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PNS Daily Newscast - January 22, 2021 


Biden revokes permit for Keystone XL Pipeline; Dr. Anthony Fauci expresses relief at being able to speak honestly about COVID-19.


2021Talks - January 22, 2021 


Cabinet appointments moving along: SecDef nominee Lloyd Austin's Senate confirmation may come today. Tribal reaction to Biden's permit cancellation of Keystone XL Pipeline, plus new details on COVID-response.

Report: Pandemic-Fueled Poverty Especially Dire for Families of Color

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Using recent Community Survey data from the U.S. Census Bureau, a new report says many Americans describe themselves as feeling "down, depressed or hopeless." (Adobe Stock)
Using recent Community Survey data from the U.S. Census Bureau, a new report says many Americans describe themselves as feeling "down, depressed or hopeless." (Adobe Stock)
December 16, 2020

BOSTON -- The pandemic has wreaked havoc on Massachusetts families and children of color in particular, according to a new report.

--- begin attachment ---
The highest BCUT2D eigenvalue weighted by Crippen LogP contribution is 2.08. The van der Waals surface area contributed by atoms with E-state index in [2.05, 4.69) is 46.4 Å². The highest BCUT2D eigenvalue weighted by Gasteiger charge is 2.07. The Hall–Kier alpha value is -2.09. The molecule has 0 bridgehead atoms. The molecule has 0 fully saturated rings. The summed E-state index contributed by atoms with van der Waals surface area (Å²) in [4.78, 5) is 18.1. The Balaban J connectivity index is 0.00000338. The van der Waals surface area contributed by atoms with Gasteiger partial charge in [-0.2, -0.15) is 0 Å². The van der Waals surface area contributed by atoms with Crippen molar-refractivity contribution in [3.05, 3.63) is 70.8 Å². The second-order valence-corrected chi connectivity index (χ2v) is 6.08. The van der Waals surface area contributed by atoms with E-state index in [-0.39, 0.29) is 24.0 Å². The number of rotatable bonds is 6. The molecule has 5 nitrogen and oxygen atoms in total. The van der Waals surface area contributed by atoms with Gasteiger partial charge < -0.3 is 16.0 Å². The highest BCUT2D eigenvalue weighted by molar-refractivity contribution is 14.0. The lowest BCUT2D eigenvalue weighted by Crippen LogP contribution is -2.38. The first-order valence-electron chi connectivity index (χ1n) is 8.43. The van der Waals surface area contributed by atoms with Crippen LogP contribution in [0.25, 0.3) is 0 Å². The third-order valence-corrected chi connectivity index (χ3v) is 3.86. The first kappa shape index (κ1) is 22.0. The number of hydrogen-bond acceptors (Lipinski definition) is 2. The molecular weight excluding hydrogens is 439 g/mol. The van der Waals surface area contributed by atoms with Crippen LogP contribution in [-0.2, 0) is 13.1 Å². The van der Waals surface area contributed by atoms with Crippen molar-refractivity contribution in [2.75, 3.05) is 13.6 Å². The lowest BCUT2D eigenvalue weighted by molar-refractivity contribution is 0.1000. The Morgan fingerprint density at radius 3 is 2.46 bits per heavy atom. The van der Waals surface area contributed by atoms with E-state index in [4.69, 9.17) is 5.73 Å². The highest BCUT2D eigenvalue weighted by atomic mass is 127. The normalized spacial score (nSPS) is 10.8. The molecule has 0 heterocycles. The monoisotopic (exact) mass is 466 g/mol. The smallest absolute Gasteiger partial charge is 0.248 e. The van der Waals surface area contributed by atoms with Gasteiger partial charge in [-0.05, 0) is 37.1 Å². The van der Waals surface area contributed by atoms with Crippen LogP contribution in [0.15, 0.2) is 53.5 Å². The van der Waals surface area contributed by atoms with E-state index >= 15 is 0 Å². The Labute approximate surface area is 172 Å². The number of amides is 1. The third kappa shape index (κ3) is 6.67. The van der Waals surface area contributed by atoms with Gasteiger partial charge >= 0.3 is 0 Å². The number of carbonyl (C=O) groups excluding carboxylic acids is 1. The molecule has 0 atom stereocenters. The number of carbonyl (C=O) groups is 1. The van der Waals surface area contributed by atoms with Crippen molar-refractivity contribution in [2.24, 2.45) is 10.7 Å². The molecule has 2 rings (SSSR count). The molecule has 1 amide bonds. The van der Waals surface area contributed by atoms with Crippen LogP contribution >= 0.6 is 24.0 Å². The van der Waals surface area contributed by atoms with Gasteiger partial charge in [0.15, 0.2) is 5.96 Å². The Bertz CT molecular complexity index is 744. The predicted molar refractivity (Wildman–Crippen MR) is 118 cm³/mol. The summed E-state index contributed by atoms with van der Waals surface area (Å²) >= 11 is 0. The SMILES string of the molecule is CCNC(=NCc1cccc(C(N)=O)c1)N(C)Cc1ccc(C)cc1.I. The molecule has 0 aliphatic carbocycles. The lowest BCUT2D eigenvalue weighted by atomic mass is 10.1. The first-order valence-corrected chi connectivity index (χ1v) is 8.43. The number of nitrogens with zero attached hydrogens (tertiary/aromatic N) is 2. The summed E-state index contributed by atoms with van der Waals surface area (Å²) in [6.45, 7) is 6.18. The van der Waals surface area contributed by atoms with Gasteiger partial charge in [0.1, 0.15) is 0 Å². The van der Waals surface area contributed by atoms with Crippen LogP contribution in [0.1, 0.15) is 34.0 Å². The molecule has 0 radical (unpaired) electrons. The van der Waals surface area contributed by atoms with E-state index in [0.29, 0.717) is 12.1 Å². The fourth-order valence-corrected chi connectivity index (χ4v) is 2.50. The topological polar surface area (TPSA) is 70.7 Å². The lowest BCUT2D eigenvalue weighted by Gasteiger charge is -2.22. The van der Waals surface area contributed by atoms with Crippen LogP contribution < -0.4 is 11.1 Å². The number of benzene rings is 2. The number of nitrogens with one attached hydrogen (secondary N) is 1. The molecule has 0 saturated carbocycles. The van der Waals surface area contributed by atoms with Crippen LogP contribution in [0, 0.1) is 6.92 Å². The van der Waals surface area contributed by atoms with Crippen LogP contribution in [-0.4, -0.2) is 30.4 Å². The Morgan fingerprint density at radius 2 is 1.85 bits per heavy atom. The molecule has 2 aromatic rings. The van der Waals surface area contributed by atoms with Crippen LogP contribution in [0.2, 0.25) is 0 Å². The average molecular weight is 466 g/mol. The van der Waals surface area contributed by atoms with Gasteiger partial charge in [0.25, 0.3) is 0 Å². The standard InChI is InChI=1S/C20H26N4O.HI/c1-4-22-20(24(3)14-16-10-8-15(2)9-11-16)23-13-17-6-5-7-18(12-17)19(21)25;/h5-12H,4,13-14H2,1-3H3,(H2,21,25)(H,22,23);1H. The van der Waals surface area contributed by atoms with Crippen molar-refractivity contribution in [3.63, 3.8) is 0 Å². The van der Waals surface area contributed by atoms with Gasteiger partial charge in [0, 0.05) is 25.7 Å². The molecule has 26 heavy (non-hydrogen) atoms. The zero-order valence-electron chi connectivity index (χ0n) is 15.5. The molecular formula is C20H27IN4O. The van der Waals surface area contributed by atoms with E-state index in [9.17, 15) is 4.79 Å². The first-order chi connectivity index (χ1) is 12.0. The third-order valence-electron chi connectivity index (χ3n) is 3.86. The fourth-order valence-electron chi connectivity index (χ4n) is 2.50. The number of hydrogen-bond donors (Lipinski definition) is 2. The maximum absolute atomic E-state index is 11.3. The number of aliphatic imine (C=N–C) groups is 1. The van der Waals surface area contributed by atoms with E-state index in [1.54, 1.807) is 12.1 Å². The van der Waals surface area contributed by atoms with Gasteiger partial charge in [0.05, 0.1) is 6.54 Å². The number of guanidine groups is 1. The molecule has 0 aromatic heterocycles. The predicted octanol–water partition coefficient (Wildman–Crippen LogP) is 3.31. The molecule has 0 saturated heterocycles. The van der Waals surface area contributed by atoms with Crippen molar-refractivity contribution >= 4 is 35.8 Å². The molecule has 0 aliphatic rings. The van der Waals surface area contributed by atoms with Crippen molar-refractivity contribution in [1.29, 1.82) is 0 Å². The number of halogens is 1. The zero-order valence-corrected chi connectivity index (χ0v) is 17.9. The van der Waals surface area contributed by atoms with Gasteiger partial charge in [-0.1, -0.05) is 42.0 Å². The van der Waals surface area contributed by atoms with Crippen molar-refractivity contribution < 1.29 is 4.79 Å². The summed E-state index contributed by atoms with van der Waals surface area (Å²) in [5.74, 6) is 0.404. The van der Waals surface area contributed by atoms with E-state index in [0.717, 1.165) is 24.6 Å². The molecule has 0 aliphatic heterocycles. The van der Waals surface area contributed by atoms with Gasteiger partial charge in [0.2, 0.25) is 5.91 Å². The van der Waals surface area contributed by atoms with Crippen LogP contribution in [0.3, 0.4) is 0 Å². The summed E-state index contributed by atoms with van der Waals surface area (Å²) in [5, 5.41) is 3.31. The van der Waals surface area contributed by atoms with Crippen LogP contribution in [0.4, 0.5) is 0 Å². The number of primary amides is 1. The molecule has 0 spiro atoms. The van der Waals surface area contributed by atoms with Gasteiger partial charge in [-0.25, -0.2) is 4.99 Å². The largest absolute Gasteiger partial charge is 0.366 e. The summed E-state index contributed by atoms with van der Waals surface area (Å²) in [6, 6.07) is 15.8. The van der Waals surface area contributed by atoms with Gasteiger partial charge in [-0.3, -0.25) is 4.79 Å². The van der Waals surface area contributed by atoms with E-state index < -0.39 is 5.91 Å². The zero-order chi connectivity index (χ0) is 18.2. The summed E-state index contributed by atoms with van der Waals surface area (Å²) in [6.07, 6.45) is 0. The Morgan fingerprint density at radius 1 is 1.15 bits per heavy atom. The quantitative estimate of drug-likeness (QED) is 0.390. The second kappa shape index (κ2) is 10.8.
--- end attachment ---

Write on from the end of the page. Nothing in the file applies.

Researchers from the Annie E. Casey Foundation discovered 10% of Bay State parents can't afford enough food and 7% lack health insurance. Twenty percent say they feel "down, depressed or hopeless," and one in six doubts he or she will be able to pay the rent or mortgage next month.

Reginauld Williams, communications director for the Massachusetts Budget and Policy Center, said the threat of homelessness is even worse for families of color.

"It's twice as high for Black or Latinx households than for their white counterparts," he said. "These numbers are glaring."

The 2021 state budget is being finalized now. When Massachusetts lawmakers start on the next one in January, Williams said, he'd like to see full funding for education, possibly funded by increased taxes on the wealthy and corporations.

Leslie Boissiere, vice president for external affairs at the Casey Foundation, said children need stability -- and that means secure housing, food, medical care and education.

"We have to get back to the basics," she said. "We have to make sure that the poorest and most fragile families are taken care of, and that we're funding those programs that can have an impact and make sure that everybody's basic needs are met in this country."

The report recommended that federal relief money be distributed with racial equity in mind, and for COVID vaccines to be given at no cost. It also called on policymakers to expand access to unemployment insurance for part-time and gig-economy workers, and put more money into subsidized child care.

Disclosure: Annie E. Casey Foundation contributes to our fund for reporting on Children's Issues, Criminal Justice, Early Childhood Education, Education, Juvenile Justice, Welfare Reform. If you would like to help support news in the public interest, click here.
Suzanne Potter, Public News Service - MA